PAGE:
Germany 1898 – 1983

(Optik) c.1928-29 Materials & Technique: photographs, gelatin silver photograph

Dimensions: 16.1 h x 23.0 w cm 16.1 h x 23.0 w cm
Acknowledgement: Purchased 1989
Accession No: NGA 89.2262
  • [The camera] may be said to make a picture of whatever it sees, the object glass is the eye of the instrument – the sensitive paper may be compared to the retina.
    William Henry Fox Talbot, The pencil of nature

    In the text accompanying the plate of glassware in The pencil of nature, Talbot makes the analogy between the camera lens and the human eye: Hajek-Halke makes the analogy pictorial by replacing his eye with the camera lens. That what the camera achieves is through the photographic process being filtered through the imagination of the photographer is certainly made clear in Optics. He was a leader of experimental photography in Germany in the 1920s and he was known for his photomontage work, inspired by the ideas of the Dadaists and Surrealists.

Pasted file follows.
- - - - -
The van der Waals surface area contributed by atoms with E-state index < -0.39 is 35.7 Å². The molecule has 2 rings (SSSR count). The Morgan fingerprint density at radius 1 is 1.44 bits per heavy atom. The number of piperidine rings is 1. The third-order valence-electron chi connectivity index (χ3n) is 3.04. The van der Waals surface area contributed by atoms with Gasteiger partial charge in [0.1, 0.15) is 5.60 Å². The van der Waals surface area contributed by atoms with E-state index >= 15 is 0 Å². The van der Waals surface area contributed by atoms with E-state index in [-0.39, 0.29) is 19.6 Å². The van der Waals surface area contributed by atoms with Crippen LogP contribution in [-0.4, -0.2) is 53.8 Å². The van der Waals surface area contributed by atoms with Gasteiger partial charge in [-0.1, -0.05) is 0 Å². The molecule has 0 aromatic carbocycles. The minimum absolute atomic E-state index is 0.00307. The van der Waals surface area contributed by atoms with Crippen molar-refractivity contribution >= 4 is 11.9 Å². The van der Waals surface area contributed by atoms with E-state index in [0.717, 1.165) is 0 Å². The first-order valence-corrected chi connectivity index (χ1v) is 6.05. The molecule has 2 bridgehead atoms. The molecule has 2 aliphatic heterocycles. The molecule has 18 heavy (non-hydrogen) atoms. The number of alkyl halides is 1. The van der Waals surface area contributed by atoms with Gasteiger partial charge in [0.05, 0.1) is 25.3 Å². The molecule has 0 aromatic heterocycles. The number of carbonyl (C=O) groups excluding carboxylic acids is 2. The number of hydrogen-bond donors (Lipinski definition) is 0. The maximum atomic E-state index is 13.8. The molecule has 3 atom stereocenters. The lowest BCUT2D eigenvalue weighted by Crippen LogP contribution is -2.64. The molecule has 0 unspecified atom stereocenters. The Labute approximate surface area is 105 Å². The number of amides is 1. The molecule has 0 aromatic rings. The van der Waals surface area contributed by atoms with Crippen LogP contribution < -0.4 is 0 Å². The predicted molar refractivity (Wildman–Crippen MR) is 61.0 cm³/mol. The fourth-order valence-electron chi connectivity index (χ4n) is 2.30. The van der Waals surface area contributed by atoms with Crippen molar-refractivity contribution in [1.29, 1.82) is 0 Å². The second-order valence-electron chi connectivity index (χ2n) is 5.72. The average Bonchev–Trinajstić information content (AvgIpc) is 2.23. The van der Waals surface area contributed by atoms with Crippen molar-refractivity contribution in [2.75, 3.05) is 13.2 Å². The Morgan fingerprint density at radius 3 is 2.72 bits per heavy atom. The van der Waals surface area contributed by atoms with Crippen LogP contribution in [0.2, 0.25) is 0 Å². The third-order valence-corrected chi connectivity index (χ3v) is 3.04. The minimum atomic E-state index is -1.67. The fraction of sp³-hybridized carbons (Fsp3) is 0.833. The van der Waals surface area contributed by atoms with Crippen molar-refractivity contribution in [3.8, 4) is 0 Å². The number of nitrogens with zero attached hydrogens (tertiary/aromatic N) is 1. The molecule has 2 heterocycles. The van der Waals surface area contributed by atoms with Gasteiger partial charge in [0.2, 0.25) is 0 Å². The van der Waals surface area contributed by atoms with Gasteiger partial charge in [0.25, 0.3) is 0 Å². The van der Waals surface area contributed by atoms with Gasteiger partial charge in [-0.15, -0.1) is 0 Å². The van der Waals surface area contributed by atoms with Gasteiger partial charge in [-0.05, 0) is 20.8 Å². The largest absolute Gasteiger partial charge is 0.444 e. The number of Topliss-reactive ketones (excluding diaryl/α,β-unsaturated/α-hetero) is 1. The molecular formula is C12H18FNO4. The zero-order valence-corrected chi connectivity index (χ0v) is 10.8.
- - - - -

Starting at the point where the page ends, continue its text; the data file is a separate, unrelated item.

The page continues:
Later Hajek-Halke principally created photograms, camera-less images created through the objects being placed on light sensitive paper, and what he termed Lichtgrafiken or light diagrams. Finally, he even experimented with object-less photography, making luminograms, which recorded paths of light.

    Text © National Gallery of Australia, Canberra